There are several types of custody: joint, sole, shared and split custody. They are explained below.
Generally speaking, judges in New Mexico prefer to award joint custody in cases in which the parents agree that they can consult with one another in order to make joint decisions on major health, education and religious issues on behalf of a child. It does not mean that either parent can come over to the other parent's home and have the child whenever he or she wants, or have the child half of the time. There is still a basic parenting schedule that is to be adhered to unless mutually agreed to the contrary (e.g. swapping a weekend here or there, changing weekday visits and having the child for special occasions, etc.). One parent is designated the primary residential parent, and the other parent generally has the same child support obligation as in sole custody situations. When joint custodians disagree on an issue, they have to first try to resolve it with a mediator before litigating.
This form of custody may be appropriate where there is a serious breakdown of communication between the parties, the parties live quite a distance from one another, or the non-custodial parent has demonstrated an unwillingness or inability to competently and consistently parent. Even in these situations, however, the non-custodial parent is entitled to reasonable visitation and notification of grades and health problems of a child. That parent can also generally attend parent/teacher conferences and observe extra-curricular activities of the child (e.g. a school play that does not fall on a regularly-scheduled visitation night of the non-custodial parent). Sole custody does not terminate the parental rights of the non-custodial parent, which is typically a non-divorce related procedure pursued by the state's attorney's office in the event of serious neglect or abuse to a minor. Sole custody also means that if there is a major health, education, or religious issue, the sole custodian may make that decision without consulting with the other parent.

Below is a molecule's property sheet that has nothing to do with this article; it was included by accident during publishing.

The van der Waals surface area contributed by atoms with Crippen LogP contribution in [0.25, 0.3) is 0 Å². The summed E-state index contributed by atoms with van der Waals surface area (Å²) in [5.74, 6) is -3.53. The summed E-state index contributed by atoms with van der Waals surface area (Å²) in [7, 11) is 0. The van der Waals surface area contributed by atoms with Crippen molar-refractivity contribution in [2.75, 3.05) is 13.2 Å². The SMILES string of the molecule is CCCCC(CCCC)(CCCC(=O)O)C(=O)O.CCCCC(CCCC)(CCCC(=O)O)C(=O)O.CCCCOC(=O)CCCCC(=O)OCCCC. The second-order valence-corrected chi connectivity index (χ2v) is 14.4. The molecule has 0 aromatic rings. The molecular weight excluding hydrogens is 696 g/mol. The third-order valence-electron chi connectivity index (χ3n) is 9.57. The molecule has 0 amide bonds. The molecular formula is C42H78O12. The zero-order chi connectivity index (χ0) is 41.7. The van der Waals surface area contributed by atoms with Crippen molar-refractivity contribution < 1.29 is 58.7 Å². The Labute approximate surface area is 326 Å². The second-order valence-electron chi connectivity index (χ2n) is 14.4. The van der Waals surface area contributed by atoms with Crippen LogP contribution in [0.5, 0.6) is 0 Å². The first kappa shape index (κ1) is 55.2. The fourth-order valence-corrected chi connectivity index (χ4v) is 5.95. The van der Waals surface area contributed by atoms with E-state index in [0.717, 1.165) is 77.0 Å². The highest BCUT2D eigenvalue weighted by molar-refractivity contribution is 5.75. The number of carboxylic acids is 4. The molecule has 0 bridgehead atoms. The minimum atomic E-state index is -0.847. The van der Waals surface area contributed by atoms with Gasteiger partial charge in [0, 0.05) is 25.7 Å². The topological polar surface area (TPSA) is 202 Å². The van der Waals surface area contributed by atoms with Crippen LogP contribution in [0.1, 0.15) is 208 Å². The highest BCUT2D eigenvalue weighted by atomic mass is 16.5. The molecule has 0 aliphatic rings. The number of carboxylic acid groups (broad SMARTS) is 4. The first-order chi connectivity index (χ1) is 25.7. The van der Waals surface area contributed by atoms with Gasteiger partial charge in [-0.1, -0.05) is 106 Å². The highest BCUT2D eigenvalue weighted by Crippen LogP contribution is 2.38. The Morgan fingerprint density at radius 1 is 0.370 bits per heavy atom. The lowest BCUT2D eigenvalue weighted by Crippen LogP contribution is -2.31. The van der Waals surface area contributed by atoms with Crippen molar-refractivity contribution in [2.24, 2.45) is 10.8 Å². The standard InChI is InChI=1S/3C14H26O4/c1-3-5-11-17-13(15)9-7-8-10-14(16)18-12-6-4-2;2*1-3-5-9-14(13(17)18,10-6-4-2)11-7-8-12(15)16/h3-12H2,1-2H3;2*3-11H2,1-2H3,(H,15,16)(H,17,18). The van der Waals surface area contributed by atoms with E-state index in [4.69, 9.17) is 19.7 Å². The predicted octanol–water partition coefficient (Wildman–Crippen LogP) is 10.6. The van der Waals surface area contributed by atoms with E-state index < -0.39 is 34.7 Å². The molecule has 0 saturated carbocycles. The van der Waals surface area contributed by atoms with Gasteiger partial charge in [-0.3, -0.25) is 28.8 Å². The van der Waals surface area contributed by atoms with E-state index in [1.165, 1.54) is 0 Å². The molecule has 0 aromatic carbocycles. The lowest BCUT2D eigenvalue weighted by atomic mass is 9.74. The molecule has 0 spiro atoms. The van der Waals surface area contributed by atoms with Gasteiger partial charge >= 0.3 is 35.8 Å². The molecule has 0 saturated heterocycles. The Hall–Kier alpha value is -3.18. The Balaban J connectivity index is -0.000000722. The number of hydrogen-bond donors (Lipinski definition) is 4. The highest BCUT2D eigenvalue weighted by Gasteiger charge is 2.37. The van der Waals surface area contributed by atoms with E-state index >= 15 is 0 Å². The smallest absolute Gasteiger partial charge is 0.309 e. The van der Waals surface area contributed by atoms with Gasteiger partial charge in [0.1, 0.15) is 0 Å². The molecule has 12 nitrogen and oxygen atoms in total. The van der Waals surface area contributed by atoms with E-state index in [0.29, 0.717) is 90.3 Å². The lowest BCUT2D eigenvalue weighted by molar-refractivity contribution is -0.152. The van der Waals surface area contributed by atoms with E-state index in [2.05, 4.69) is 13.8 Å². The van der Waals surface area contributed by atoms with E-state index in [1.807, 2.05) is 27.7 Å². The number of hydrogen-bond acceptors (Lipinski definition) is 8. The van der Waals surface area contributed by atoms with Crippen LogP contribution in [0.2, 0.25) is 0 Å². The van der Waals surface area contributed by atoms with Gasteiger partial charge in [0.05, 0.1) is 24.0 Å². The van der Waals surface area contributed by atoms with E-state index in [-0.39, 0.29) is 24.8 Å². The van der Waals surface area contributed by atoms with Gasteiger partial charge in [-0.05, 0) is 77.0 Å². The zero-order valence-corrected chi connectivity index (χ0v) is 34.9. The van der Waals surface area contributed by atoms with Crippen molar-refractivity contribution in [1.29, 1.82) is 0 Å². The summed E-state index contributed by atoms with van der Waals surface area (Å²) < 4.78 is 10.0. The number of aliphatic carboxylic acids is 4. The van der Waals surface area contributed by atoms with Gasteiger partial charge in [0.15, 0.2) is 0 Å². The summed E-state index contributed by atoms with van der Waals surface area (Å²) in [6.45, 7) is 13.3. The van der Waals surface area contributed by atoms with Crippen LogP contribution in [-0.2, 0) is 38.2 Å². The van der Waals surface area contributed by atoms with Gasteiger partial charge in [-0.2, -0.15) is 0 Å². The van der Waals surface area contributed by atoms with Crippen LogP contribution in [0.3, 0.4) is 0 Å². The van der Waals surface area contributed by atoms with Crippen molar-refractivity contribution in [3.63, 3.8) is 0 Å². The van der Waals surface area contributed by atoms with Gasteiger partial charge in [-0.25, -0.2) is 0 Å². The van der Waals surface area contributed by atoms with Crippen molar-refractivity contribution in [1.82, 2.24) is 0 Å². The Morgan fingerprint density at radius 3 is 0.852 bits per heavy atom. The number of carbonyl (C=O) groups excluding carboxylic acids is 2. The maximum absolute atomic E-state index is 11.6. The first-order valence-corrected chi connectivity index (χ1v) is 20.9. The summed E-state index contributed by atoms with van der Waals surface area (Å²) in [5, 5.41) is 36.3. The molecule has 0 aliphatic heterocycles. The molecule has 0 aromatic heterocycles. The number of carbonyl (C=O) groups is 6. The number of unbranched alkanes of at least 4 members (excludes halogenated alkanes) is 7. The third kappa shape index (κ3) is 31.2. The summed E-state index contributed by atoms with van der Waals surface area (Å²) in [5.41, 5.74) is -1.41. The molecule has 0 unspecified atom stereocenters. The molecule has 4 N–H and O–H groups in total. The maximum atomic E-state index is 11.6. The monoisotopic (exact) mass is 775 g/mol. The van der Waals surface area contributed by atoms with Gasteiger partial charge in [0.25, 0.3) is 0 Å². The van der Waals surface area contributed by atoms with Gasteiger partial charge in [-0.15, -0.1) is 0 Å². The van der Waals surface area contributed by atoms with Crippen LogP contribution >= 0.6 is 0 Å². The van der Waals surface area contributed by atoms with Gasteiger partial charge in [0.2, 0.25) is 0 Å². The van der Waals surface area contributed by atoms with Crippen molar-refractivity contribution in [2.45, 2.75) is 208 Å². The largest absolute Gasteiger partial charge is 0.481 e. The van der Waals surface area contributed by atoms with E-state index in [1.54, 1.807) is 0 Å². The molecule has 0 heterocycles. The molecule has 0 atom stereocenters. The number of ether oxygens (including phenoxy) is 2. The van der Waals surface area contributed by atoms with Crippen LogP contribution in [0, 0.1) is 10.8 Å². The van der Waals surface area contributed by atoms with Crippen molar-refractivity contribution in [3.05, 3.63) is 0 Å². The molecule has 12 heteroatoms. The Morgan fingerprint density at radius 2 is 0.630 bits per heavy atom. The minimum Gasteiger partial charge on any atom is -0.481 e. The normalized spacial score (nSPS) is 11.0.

This is more or less the Solomon (split the baby) approach to child rearing. An example would be where the children alternate each week between each parent's home (sometimes the children stay in one home and it is the parents whom alternate residing in the home). Generally, a judge will not award this type of custody unless the parties freely agree to it because some opponents of it say it treats the children like luggage. A more acceptable form of this custodial approach is to perhaps reverse the school parenting schedule with the summer parenting schedule. There may still be a child support obligation of one parent to the other even in a 50/50 visitation situation unless the parties have relatively similar incomes and assets, and they freely and voluntarily agree to this form of arrangement.
This is typically where one child lives primarily with the mother and the other child lives primarily with the father. This is not favored by courts, as generally it is better when the siblings live together during the week as well as the weekends. But there are cases where there are serious problems or age differences between the siblings, or one child has formed a strong alliance with one of the parents. Usually a guardian ad litem or a child representative is appointed in these cases so the judge is confident the arrangement is what is best in the situation. Child support is an obligation of both parents, so sometimes the mother in this situation will pay child support to the father for the child he has, and vice-versa, or the respective support obligations are offset with the higher income-earning spouse simply paying the difference of the parties' respective support obligations to the lesser-earning spouse.